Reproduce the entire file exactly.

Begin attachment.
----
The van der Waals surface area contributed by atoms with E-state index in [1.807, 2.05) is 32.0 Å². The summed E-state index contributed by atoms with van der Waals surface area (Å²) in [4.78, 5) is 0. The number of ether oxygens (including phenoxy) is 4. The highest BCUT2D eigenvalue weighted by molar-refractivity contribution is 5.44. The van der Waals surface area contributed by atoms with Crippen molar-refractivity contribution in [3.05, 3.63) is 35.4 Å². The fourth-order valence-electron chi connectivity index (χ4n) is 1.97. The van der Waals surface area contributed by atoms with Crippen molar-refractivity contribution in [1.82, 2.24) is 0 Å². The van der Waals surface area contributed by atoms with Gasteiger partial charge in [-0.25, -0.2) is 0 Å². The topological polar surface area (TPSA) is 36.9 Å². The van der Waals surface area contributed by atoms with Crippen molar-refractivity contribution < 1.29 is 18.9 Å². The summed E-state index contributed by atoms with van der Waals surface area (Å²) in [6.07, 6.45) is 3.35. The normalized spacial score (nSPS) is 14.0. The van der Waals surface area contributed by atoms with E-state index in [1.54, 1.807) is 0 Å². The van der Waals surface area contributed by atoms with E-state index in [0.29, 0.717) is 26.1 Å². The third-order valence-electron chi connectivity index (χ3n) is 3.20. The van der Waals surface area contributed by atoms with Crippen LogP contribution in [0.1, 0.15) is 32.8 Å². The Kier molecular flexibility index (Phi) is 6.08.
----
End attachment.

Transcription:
The van der Waals surface area contributed by atoms with E-state index in [1.807, 2.05) is 32.0 Å². The summed E-state index contributed by atoms with van der Waals surface area (Å²) in [4.78, 5) is 0. The number of ether oxygens (including phenoxy) is 4. The highest BCUT2D eigenvalue weighted by molar-refractivity contribution is 5.44. The van der Waals surface area contributed by atoms with Crippen molar-refractivity contribution in [3.05, 3.63) is 35.4 Å². The fourth-order valence-electron chi connectivity index (χ4n) is 1.97. The van der Waals surface area contributed by atoms with Crippen molar-refractivity contribution in [1.82, 2.24) is 0 Å². The van der Waals surface area contributed by atoms with Gasteiger partial charge in [-0.25, -0.2) is 0 Å². The topological polar surface area (TPSA) is 36.9 Å². The van der Waals surface area contributed by atoms with Crippen molar-refractivity contribution < 1.29 is 18.9 Å². The summed E-state index contributed by atoms with van der Waals surface area (Å²) in [6.07, 6.45) is 3.35. The normalized spacial score (nSPS) is 14.0. The van der Waals surface area contributed by atoms with E-state index in [1.54, 1.807) is 0 Å². The van der Waals surface area contributed by atoms with E-state index in [0.29, 0.717) is 26.1 Å². The third-order valence-electron chi connectivity index (χ3n) is 3.20. The van der Waals surface area contributed by atoms with Crippen LogP contribution in [0.1, 0.15) is 32.8 Å². The Kier molecular flexibility index (Phi) is 6.08.